Mark Zuckerberg took to the stage for his keynote presentation at Mobile World Congress this evening in a seemingly humble mood, which considering Forbes just placed him as the 16th richest person on Earth might have been a little surprising. The theme of the talk – presented as a mock interview with Wired journalist Jessi Hempel – wasn’t about the joys of being in the less-than-0.00000001%, though. Rather it was a stocktake of 16 months of internet.org, the Zuckerberg-led initiative to zero rate basic mobile data services in developing countries.But this was no tub thumping exercise about saving the planet through tech and changing lives with internet connectivity. Zuckerberg played down Facebook’s role in internet.org and began his presentation by praising mobile operators all over the world. While wacky projects like Google Loon and Facebook’s drone and laser net get tech press excited, he said, “the real work” is done by operators laying cables and making big investments in infrastructure.
When talking about the rapid increase of internet penetration in developing nations, Zuckerberg was quick to turn attention to “the real companies that are driving this are the operators and all the investment they’ve put in this.”
This was a direct line thrown to a mobile industry that’s sometimes struggled to accept internet.org. Back at Africacom in November, Facebook’s representative got a rough ride from operators wary of US-owned over the top services, which are often perceived as using networks own infrastructure to steal their own customers. In this bleak view, Facebook or Google drives down the cost of bandwidth by encouraging people to expect it for free, while at the same time denying operators the opportunity to create lucrative data services because they don’t have the international scale to compete.Oftentimes, the comments are vicious.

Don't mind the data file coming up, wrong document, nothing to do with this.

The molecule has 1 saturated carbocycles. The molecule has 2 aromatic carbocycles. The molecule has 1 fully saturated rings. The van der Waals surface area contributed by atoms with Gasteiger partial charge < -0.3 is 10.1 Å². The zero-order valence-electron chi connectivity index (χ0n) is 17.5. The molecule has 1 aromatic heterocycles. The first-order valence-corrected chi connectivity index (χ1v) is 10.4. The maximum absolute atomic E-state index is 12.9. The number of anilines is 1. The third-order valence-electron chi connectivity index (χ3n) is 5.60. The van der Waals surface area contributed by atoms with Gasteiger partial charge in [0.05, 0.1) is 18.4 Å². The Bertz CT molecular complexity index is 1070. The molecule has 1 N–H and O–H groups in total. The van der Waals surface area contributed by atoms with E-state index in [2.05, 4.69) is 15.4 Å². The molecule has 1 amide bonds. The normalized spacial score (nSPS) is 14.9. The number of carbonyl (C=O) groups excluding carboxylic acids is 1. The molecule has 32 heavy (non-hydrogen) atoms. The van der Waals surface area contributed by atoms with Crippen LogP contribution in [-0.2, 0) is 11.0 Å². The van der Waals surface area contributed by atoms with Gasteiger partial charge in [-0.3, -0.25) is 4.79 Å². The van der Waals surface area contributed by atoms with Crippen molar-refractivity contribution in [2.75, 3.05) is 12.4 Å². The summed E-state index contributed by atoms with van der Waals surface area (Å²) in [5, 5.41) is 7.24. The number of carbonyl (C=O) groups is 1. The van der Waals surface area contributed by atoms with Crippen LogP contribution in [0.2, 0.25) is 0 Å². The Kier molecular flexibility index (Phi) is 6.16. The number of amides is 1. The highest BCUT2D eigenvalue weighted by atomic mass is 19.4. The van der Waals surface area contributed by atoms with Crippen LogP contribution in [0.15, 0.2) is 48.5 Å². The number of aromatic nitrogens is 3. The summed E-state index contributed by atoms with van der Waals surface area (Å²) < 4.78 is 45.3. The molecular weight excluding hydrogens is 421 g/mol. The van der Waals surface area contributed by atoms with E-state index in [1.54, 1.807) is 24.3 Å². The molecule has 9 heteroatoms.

The purpose, it seemed, was to convince viewers in the audience that Facebook isn’t coming to steal their supper. At one point Zuckerberg stressed that he wanted to separate internet.org, the alliance of partners who want to lower the costs of internet access, from its Facebook origins. In an interview he gave to Bloomberg last week, Zuckerberg reiterated that there’s no short term plan to monetise internet.org users by carrying ads – the focus is to be kept on the healthcare and education services as long as possible.
Stats came at one point: Milicom says that 30% of people in Paraguay use internet.org, while Airtel reckons a quarter of Zambians use it. Importantly – for the operators at least – the theory that internet.org is a taste of the internet and will encourage people to use more is being borne out in practice.
“People buying data because of internet.org,” said Airtel’s CEO Christian de Faria, “There is appetite, there is a huge appetite for data in Africa… People using internet.org are using 30% more data overall.”
In this scenario, says Zuckerberg, Facebook is just one service among many in the internet.org app, one that people will sign up to use – and like it or loathe it Facebook is something people want to use. And once they’re signed up, they realise the benefits of using the internet outside of Facebook and never want to stop.
“The big deal is that a lot of people haven’t grown up with the internet or computers,” he said, “And when they come and say give me a data plan, first you have to explain why they need the internet in the first place. And that’s what we’re trying to do with free basic services.”
And the important thing this time round at Mobile World Congress wasn’t all the wonderful things people can do with the internet, like access information about maternal health or the facts about ebola.
“We go out of our way to make sure that the services are offered in each country [are agreed with partners],” Zuckerberg said, “We don’t offer Facebook Messenger or WhatsApp, because that would be cannibalistic. We want it to be profitable model for our partners.”
Meanwhile, while Zuckerberg was hoping to get mobile operators to “like” Facebook again, Google was briefing press in the US that it’s ready to launch its Loon balloons for real, promising free internet for all from their hippy dirigibles. Perhaps the GSMA will haul Sergey Brin up on stage next year to explain himself?